Sexual risk‐taking among homeless young people in Pakistan

Muhammad N. Noor, Martin Holt, Ayaz Qureshi, John de Wit, Joanne Bryant

Research output: Contribution to journalArticlepeer-review


Homeless young people who engage in sex work are at increased risk of HIV and other sexually transmitted infections like chlamydia, gonorrhoea, syphilis and herpes. Semi‐structured interviews were conducted with 29 homeless young people between the ages of 16 and 25 years from Rawalpindi, Pakistan, to explore how sexual practices were mediated through social and contextual conditions. Participants engaged in sex for a range of reported reasons, most commonly to generate income, but also to build intimacy and to establish intimate partnerships which could bring physical protection and social and emotional support. Although participants were aware of the sexual health risks attached to condomless sex, they engaged in it due to the social obligations of intimate partnerships, financial considerations and to better manage potentially violent situations. Instead of condoms, participants used alternate methods like withdrawal, oral sex, post‐sex douching and specific sexual positions. These were not always useful, and some methods might have inadvertently increased their risk of HIV. The study findings suggest that an integrated health promotion approach that goes beyond the health sector and a singular emphasis on risk awareness may help reduce young people's risk of homelessness and sexual health risks.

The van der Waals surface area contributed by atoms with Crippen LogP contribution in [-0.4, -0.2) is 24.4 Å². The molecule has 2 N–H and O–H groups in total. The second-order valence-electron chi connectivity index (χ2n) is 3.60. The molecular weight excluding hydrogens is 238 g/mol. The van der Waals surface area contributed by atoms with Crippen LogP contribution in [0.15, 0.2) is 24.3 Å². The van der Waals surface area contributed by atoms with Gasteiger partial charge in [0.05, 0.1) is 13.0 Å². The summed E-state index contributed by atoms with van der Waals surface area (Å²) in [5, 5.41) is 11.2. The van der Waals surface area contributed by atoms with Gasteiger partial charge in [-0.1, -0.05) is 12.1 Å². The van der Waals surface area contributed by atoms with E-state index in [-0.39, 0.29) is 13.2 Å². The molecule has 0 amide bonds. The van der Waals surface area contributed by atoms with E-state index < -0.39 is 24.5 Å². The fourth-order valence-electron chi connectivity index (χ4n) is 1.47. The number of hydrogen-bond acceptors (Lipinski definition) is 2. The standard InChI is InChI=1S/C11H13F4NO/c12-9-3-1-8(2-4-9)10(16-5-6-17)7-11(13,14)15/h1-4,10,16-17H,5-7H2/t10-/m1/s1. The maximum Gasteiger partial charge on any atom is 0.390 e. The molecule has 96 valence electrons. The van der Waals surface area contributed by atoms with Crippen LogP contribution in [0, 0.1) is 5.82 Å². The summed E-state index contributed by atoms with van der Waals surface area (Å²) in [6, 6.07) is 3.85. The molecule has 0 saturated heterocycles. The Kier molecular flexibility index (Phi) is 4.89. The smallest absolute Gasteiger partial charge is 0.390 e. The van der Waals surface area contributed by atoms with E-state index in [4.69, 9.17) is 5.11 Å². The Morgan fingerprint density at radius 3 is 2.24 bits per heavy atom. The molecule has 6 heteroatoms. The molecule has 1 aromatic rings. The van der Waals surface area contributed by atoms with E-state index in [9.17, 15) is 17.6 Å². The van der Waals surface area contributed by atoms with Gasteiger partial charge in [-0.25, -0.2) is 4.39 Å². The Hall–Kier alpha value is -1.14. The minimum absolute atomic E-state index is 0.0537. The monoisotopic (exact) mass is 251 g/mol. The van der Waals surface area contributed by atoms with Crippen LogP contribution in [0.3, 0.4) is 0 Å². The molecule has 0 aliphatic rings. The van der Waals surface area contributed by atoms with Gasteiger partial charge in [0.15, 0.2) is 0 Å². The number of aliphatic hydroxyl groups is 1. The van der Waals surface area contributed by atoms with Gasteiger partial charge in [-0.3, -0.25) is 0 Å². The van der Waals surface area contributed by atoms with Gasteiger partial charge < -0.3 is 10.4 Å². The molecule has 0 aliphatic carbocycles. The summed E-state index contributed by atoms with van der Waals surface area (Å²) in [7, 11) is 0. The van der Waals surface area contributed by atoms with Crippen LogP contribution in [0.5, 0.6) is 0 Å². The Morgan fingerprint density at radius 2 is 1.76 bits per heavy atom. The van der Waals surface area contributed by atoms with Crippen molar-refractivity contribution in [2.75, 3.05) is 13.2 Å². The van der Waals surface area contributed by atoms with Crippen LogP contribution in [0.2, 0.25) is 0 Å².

Original languageEnglish
JournalHealth and Social Care in the Community
Early online date10 Nov 2020
Publication statusE-pub ahead of print - 10 Nov 2020


  • HIV
  • homelessness
  • sexual behaviour
  • sexually transmitted infections
  • social exclusion
  • young people


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